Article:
There have probably been discussions as wacky and polarizing as the Jay Cutler conversation of the last few weeks.
It's just not easy to think of one at the moment -- while swimming in emails, tweets, texts, calls and posts of one form or another.
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Perspective is hard to find on most days for most people on most subjects, let alone injecting the passion of Bears fans into the position of quarterback.
There is probably nothing that matches it on the Chicago sports scene.
If you think back five seasons, the adoration for Cutler was stunning, sight unseen, since most people had never seen him before he arrived in Chicago.
He was given a hero's welcome and title of savior, when mostly what he'd done in Denver was throw it skyward for Brandon Marshall, have difficulty getting along with teammates, and develop an inflated opinion of his ability while amassing a career win-loss record of 17-20.
Cutler was so insulted that Josh McDaniels would consider finding another QB upon his arrival in Denver that Cutler threw an infantile fit. Rather than accept the challenge of proving McDaniels wrong, Cutler forced a trade out of town.
Since he got here, Cutler has done little to improve his mechanics, image as a teammate and demeanor, or really anything about his personality or his game -- until Marc Trestman got here.
There have been times this season that Cutler has looked the part, both on the field and in the locker room, and Trestman decided early on that Cutler is a player with whom he can win.
The odd part is so many of the original Cutler cheerleaders have abandoned the anointed and chosen instead a career backup who was out of the league two years ago, will be 35 in July and isn't even sure he wants to keep playing pro football while his kids are home and growing up fast.
Cutler is easy to dislike, and he's not been an elite quarterback for long stretches, even though he has elite skills. But this isn't about emotion. This is about winning, and Trestman knows quarterbacks better than just about anyone in the game, and certainly better than anyone who's worked for the local football team.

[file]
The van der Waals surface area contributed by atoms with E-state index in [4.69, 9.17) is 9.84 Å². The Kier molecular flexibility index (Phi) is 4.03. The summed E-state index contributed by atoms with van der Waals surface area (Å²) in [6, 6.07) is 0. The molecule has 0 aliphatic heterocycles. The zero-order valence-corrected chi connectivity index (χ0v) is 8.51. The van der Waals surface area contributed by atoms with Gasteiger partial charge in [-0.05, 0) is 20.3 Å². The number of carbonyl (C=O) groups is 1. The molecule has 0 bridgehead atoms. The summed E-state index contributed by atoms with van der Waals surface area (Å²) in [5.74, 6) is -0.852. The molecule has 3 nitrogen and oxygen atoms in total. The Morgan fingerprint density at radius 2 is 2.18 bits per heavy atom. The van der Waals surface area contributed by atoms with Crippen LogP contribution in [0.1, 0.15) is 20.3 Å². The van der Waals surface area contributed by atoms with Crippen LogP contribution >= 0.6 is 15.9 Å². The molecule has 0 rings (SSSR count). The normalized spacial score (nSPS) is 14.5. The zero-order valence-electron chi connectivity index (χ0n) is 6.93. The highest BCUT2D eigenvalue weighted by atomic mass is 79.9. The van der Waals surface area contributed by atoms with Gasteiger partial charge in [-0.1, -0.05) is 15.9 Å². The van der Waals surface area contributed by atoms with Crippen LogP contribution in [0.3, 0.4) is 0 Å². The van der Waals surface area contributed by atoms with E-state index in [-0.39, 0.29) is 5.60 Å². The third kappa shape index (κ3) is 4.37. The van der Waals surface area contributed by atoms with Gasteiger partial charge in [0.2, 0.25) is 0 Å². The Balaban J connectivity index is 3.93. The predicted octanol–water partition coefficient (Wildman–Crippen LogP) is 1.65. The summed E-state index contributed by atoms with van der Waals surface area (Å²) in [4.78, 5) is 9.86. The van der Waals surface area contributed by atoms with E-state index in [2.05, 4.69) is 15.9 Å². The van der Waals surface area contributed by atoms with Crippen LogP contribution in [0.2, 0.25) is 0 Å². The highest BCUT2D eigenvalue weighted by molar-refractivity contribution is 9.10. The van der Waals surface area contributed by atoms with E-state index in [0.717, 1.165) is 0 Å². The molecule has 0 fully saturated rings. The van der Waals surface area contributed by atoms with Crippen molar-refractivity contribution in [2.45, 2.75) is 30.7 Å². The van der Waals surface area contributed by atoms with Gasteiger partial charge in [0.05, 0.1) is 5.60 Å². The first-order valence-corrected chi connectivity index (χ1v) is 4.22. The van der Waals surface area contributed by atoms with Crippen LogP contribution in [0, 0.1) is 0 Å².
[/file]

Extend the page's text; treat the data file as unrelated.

The real question is whether Trestman and Phil Emery believe that re-signing Cutler gets them to a Super Bowl faster than if they start over with a player from the draft or someone they can find in free agency.
A year from now, once they've begun to fix the defense through the draft and free agency, will they be closer to the NFC title with Cutler in his second year in this -- yet another -- new offense, with the same coaches and weapons, or with a different QB that Trestman will have to teach from anew?
Obviously, Trestman has chosen Cutler over the alternative. It's not because Trestman thinks Cutler is John Elway. It's because he knows Cutler has the physical ability and the football IQ to make it work.
It doesn't mean he thinks Cutler's perfect or that he's a wonderful human being. Trestman was brought here to build an offense, determine if Cutler was good enough, and get the Bears to the Super Bowl with a 21st-century scheme.
It's possible Emery will disagree with his coach, and the Bears may ultimately go a different direction, but, considering the speed with which the Bears have flipped their franchise from defense-oriented to offense-first, that would be a bit of a surprise.
Trestman has nearly a year invested in Cutler, and his knowledge of him isn't going to change over the next four quarters, or maybe eight.
While some have staked the futures of Cutler, Trestman, the Bears and Western civilization to this final game of the 2013 season, it isn't likely to change anything about Trestman's opinion of his quarterback.
He knows what he knows, and a loss this week, or a win this week and a loss next week -- or even 2 more victories -- probably only determines how much money Cutler is going to receive.
Trestman has his guy, and unless Phil Emery says different, Cutler's going to continue to be Trestman's guy.
The Green Bay game may change minds or cement opinions in the minds of fans and media, but the Bears can't afford to be that impractical or shortsighted.
The plan is bigger than that. The plan is to win it all.
•Hear Barry Rozner on WSCR 670-AM and follow him @BarryRozner on Twitter.